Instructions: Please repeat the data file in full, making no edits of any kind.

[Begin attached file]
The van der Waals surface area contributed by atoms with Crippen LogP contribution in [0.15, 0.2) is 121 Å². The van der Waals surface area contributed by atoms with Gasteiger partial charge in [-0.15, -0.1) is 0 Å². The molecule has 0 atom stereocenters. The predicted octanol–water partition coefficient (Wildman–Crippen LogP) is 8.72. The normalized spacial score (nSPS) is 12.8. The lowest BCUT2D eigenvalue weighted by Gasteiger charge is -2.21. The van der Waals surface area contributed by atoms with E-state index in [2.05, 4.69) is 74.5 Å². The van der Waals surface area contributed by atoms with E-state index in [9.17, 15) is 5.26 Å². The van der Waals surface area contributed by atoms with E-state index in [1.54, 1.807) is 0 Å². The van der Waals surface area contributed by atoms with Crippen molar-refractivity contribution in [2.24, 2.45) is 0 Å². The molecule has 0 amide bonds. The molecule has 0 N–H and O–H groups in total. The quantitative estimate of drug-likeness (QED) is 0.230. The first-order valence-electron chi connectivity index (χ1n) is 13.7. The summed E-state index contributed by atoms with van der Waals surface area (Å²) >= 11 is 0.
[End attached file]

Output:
The van der Waals surface area contributed by atoms with Crippen LogP contribution in [0.15, 0.2) is 121 Å². The van der Waals surface area contributed by atoms with Gasteiger partial charge in [-0.15, -0.1) is 0 Å². The molecule has 0 atom stereocenters. The predicted octanol–water partition coefficient (Wildman–Crippen LogP) is 8.72. The normalized spacial score (nSPS) is 12.8. The lowest BCUT2D eigenvalue weighted by Gasteiger charge is -2.21. The van der Waals surface area contributed by atoms with E-state index in [2.05, 4.69) is 74.5 Å². The van der Waals surface area contributed by atoms with E-state index in [9.17, 15) is 5.26 Å². The van der Waals surface area contributed by atoms with E-state index in [1.54, 1.807) is 0 Å². The van der Waals surface area contributed by atoms with Crippen molar-refractivity contribution in [2.24, 2.45) is 0 Å². The molecule has 0 amide bonds. The molecule has 0 N–H and O–H groups in total. The quantitative estimate of drug-likeness (QED) is 0.230. The first-order valence-electron chi connectivity index (χ1n) is 13.7. The summed E-state index contributed by atoms with van der Waals surface area (Å²) >= 11 is 0.